Is This the Most Underrated Air Jordan Ever?


Later this month, Nike is set to release the Air Jordan 14 Retro “Flint Grey”—a simple-looking, premium-built version of MJ’s 1998 signature sneaker. Constructed of suede and cashmere, with a gray rubber outsole and white foam midsole, it’s lush and understated nod to the fan-favorite “Cool Grey” Jordan 4 and Jordan 11. It’s one of the top Jordan retro releases of the year so far—a must-have by any measure.

And almost no one is talking about it.

Every retro Air Jordan model between 1 and 13 is a certified classic widely beloved by sneaker fans and collectors. With the exception of maybe the 2, 9, and 10, each generation has a dozen iterations that are considered all-timers, with colorways that sell out whenever they reappear and command huge price tags on the resale market. But for whatever reason, the Jordan 14 has never had that same level of innate sneakerhead hype—it’s not a hallmark fixture of the retro release calendar like the Jordan 1, 3, 5, or 11, and it’s not a rarer but still beloved favorite like the Jordan 2, 4, 6, 7, 12, and 13. There are sneaker fans who own 50 pairs of Jordan 1s and not one single pair of Jordan 14s. As a silhouette, it’s largely been forgotten.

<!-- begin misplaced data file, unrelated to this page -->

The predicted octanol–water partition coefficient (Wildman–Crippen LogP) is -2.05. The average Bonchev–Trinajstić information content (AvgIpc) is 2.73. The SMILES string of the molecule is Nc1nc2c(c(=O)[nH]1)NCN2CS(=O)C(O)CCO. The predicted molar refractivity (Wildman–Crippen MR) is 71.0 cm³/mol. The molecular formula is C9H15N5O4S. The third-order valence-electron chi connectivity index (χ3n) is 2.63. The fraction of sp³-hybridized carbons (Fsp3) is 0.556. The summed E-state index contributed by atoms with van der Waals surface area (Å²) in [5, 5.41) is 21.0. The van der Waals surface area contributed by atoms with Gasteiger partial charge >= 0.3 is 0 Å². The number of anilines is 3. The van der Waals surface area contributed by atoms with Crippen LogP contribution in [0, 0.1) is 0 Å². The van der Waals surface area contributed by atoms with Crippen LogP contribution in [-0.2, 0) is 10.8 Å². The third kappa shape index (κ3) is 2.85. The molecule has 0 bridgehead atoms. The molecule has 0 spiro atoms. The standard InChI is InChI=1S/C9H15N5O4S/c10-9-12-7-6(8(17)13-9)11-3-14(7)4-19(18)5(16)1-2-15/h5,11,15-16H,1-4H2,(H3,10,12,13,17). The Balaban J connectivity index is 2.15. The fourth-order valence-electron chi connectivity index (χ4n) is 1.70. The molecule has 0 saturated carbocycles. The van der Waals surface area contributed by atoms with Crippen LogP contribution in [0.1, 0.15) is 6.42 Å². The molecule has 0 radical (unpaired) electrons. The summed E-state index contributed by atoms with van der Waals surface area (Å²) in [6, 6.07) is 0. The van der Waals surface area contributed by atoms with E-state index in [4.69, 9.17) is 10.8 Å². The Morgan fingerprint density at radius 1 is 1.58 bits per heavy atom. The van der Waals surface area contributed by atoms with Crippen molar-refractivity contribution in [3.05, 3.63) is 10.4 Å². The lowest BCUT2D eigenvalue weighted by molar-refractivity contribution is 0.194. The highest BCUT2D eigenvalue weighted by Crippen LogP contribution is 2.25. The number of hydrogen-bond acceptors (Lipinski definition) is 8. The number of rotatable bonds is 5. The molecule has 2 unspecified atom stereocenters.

This is especially strange when you consider the history. While it’s true that few Jordan models made after Michael Jordan’s second retirement have captured the imagination of sneaker collectors, the Jordan 14 was still worn by MJ during his heyday—in fact, Jordan debuted the Tinker Hatfield-designed sneaker during the 1998 NBA Playoffs, donning an early prototype of the shoe as the reigning champ Bulls defeated the ascendant Jazz to secure Jordan’s legacy forever. He was wearing the Jordan 14 when he made The Last Shot, arguably one of the most famous buckets in the history of the league. These were the Air Jordans in which Michael Jordan danced the last dance!

So why the lack of love? It may be that the Jordan 14 has a rather unusual style compared to some of its predecessors, with a slanted, angular build and streamlined silhouette that looks nothing like the elemental, carved-from-marble perfection of the original Jordan 1. Hatfield drew inspiration from MJ’s beloved Ferrari 550M for the distinctive look and feel of the exterior—leading ultimately to a Ferrari collab colorway that is one of the few well-known versions of the sneaker. While that certainly gives the sneaker a unique aesthetic, it might be off-putting to those who have a strict idea of what a timeless Air Jordan should be.



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